A list of curious facts
One: Get physics out of the classroom and it is extremely cool. Take this perfect example of a demonstration of Bernoulli’s Principle—which tells us that the centre of smoke rings moves the fastest and has the lowest pressure. This is why the sides curl back on themselves and are drawn into the centre. It’s a little nerdy, sure, but this video by Titus Edwards makes it look like magic! Stanford University has a nerdier explanation for what you’re watching—or you can check Science Girl’s more straight-forward version on Twitter. (h/t founding member Vaneesha Jain)
Two: Many things in the ocean can get nasty, but this one takes it to the next level. The Irukandji species of box jellyfish has a sting that, bizarrely, brings on a sense of “impending doom.” Irukandji Syndrome is more than a little horrific: “Patients believe they’re going to die and they’re so certain of it that they’ll actually beg their doctors to kill them just to get it over with.” That doesn’t include all the other symptoms—such as vomiting, headache and cramping. The Cut has all the scary details. Did we mention these jellies are small and almost invisible? Creepy.
Three: Did you know that you can drive an hour north of Hamburg, Germany, and treat yourself to a ‘Wild West’ experience—of the most politically incorrect kind? Picture this:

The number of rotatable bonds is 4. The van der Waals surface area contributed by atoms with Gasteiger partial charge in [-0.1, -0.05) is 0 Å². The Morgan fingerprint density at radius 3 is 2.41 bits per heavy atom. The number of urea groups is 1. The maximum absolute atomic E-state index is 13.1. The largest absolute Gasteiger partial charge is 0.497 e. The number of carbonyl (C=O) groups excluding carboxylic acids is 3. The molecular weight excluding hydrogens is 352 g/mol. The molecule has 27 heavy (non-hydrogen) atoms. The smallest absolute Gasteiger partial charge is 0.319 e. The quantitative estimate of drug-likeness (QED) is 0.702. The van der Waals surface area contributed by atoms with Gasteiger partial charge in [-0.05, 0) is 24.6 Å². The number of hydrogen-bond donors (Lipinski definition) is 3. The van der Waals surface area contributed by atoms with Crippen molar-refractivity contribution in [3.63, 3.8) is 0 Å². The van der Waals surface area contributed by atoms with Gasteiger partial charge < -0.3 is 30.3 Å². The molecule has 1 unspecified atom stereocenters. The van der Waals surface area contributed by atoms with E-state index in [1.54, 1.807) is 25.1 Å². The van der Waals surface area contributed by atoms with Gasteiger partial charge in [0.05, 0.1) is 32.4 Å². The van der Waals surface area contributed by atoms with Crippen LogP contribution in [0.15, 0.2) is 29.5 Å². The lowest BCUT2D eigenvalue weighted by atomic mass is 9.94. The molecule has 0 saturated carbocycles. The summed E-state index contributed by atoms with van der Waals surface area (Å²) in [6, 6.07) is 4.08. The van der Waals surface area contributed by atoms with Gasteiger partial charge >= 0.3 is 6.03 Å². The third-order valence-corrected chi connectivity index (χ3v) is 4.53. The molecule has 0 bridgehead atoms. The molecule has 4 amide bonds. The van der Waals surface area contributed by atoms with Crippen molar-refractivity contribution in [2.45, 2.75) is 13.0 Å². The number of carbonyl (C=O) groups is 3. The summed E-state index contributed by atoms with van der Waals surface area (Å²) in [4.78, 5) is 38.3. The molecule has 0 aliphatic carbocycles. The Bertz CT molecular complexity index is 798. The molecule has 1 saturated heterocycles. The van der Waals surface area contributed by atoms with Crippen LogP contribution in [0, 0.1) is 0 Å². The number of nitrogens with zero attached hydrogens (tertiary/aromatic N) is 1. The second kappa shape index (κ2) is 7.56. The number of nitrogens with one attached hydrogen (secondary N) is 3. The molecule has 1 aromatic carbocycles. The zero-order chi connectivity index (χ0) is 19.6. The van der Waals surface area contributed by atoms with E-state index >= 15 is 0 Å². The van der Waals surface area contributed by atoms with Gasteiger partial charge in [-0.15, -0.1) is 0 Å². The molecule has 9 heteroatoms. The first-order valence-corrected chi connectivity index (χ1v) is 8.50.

“[A]n imitation Wild West town, complete with wigwams, totem poles and saloon bars… packed with more than 7,500 people singing and clapping along to an up-tempo remix of John Denver’s ‘Take Me Home, Country Roads’, many wearing feathered headbands and some clutching a plastic Remington rifle.”
More notably: This is a beloved German tradition dating back to the 1950s. It is part of an annual festival dedicated to novels by Karl May—the CS Lewis of German literature. His books revolved around the friendship between an Apache chief and his German blood brother, Old Shatterhand—who “fight for good old Prussian justice.” Unsurprisingly, all of this is under attack for being racist—which in turn has sparked a big backlash. The best and most unsurprising fact: May only visited the US once and never made it further west than New York. Below is a scene from a 1960s movie adaptation of the novels. (Times UK, paywall, or Deutsche Welle)